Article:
What would you buy?
I am also particularly attracted to stocks where I see a highly skewed risk/reward dynamic. I like businesses where there are strong balance sheets and “hidden assets” which hopefully can unlock substantial value over time. The strong balance sheet gives me comfort that you will have the time/flexibility to realize that value.
I have a number of what I call “balance sheet investments”, this is based on a pet theory of mine that analysts are overly focused on the income and cash flow statements but omit the balance sheet from rigorous analysis. I suspect this is because of the shorter (1-6 months) horizons of their recommendations, they believe any balance sheet value isn’t likely to be realized in the short term.
Basically, I believe I have a number of companies that are trading at a discount to the value of their assets on their balance sheet or alternatively stocks that look boring on a P/E basis are actually very compelling when you consider the assets you are getting with the business.
There was one thing I noticed when I first migrated from macroeconomic focused research to the writings of investors who buy equities was that the ones who invest in a vacuum.
The “pure stockpickers”, value or growth focused, who believe that timing economic or business cycles is a fool’s errand had one thing in common – they all got killed in 2008.
Even some of the best were down 30-50%. I don’t find that kind of drawdown acceptable, I don’t have the disposition to deal with it and I don’t think most clients do either. The fact is, no matter how rational you are, if you lose 50% of your net worth you are not going to be able to make optimal decisions.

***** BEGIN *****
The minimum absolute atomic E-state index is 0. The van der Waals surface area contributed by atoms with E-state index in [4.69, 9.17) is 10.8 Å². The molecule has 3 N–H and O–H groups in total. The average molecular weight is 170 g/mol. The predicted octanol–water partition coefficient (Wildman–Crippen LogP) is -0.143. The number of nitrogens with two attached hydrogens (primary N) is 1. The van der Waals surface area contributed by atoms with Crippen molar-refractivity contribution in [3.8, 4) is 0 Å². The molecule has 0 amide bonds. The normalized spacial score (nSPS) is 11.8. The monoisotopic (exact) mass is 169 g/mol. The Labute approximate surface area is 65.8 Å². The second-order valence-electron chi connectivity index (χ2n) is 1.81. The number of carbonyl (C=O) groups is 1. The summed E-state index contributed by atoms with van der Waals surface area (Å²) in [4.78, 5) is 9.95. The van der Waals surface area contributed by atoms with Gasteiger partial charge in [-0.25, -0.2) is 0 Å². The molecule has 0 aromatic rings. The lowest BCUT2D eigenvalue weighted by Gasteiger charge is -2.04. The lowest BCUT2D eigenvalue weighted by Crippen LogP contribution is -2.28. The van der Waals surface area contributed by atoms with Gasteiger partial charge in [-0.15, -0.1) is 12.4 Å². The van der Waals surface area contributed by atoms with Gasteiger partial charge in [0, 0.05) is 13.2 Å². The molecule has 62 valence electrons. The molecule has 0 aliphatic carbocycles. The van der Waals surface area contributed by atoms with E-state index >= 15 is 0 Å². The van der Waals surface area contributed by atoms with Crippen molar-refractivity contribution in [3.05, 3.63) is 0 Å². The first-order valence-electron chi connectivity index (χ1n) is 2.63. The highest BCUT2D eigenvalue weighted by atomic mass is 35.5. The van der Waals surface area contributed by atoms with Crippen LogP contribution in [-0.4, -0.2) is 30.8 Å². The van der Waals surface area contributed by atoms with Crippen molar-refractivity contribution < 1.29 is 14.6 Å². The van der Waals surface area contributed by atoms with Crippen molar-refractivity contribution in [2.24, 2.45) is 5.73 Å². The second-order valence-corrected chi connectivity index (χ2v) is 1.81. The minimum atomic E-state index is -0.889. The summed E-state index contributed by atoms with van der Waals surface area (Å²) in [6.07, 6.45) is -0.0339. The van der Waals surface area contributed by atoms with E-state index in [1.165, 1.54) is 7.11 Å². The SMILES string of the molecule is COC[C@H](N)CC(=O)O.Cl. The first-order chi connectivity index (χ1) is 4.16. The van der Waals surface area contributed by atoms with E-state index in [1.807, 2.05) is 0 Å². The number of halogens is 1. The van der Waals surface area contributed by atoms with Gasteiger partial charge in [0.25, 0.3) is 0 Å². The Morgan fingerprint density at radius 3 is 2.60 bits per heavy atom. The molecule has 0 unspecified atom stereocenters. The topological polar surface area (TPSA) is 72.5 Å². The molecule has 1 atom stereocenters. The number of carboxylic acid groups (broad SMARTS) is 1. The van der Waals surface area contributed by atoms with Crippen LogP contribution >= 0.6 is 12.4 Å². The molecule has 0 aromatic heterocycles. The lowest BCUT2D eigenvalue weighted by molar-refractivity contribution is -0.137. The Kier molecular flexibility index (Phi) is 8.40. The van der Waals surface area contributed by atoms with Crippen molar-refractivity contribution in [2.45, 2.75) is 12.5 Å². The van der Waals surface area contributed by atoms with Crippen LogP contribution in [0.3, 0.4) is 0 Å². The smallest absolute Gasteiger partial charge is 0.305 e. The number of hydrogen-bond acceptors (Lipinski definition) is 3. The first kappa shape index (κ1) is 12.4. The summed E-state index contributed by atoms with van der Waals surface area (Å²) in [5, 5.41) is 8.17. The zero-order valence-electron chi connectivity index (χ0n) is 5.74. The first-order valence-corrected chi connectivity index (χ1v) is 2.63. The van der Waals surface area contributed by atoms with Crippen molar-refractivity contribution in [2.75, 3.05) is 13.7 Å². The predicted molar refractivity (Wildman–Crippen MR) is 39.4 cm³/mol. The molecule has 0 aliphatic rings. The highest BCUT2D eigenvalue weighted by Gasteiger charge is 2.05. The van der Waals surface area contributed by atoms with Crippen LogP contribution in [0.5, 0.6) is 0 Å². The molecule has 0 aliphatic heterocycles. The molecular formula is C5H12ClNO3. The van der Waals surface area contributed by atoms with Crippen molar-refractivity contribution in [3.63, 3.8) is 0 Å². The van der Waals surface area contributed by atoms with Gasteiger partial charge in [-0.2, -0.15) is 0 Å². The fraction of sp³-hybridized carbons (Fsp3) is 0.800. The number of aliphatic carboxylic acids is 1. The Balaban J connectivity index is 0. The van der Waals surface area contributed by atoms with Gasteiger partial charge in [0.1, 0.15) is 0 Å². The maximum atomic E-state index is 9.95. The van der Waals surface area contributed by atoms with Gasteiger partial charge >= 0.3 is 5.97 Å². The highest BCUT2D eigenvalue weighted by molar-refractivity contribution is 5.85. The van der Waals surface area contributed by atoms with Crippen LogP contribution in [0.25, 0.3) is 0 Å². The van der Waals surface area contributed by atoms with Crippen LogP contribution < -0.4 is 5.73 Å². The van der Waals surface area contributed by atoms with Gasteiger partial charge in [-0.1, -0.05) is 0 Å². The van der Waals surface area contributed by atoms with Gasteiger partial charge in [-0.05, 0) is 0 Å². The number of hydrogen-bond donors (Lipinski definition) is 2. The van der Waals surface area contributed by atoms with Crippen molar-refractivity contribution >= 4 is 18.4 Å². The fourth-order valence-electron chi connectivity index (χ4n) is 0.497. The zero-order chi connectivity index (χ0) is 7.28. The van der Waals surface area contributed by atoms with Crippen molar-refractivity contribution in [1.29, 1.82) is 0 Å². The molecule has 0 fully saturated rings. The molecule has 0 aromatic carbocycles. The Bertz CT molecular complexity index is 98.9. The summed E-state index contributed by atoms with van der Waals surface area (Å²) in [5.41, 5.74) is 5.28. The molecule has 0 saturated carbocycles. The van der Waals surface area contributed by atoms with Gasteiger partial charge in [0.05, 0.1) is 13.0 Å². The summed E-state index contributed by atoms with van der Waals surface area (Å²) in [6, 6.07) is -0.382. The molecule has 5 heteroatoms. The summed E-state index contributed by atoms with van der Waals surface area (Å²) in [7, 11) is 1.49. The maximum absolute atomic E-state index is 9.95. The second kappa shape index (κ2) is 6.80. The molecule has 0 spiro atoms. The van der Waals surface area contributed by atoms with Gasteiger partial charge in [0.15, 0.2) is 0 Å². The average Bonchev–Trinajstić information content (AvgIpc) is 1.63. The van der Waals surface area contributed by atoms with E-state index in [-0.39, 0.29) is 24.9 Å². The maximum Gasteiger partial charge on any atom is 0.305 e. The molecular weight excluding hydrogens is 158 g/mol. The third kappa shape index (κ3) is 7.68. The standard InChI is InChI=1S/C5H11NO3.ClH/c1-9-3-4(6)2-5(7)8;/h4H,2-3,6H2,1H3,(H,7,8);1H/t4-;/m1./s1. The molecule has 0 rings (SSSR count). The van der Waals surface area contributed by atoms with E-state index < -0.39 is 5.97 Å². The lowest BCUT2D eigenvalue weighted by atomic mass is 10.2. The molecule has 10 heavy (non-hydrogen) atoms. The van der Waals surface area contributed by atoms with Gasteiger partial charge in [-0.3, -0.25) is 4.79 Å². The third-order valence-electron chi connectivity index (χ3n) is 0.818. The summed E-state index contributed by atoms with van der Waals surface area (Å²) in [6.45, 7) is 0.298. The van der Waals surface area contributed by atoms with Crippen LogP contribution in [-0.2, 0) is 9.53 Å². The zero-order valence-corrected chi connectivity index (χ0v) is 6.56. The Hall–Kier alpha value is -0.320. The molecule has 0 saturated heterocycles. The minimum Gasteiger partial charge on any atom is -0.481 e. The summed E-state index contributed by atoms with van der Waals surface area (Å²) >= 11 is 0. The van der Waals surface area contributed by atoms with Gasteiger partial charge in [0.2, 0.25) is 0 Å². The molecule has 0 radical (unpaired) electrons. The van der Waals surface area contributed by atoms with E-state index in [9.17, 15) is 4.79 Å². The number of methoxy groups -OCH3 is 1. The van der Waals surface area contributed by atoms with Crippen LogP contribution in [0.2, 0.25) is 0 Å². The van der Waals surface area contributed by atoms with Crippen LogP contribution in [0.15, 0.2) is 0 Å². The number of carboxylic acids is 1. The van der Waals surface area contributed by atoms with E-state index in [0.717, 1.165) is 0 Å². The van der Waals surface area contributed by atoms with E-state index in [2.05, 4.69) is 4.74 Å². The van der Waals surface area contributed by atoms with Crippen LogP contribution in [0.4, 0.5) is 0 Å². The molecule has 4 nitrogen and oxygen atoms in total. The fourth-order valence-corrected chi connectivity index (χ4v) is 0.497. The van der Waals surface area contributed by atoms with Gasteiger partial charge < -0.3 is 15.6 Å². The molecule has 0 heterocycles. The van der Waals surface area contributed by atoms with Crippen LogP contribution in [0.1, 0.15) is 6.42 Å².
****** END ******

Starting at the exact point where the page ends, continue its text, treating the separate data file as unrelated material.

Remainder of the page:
The Global Financial Crisis demonstrated the true value of “Global Macro”. If you think of investing like a boat race then stockpicking is choosing between the boats. Once in every few years a storm comes along with howling winds and high seas which can capsize boats or leave them stranded way off course. Once in every twenty years a tsunami comes and destroys half the boats. To continue the metaphor, these are the kind of times you want to be waiting in the port listening to the weather report.
This is all a very long winded way of me saying that I consider myself a macro aware, value investor with a strict focus on capital preservation. The natural order of things is growth – trees grow, populations grow, people grow, the intrinsic value of investments tend to grow but like you have to make sure you survive the bad times to participate in the growth.
I am still young, only 26 and I have a huge library of books to get through over the next few years – ask me these questions then and I might give you totally different answers. That would be another example of growth being the natural order of things.
When would you sell?
Regarding my time horizon I am agnostic. I hope I hold things for a long time because I hope intrinsic value grows just as fast as the share prices. I know Warren Buffett says you shouldn’t buy something unless you would be happy to hold it for 5 years or the rest of your lifetime, but that’s easy to say when you’re in your 80’s and you are the richest man on the planet!
If your time horizon is long enough this is nonsense. I’m a big believer in capitalism and in creative destruction. Nothing lasts forever. There is no such thing as a permanent competitive advantage.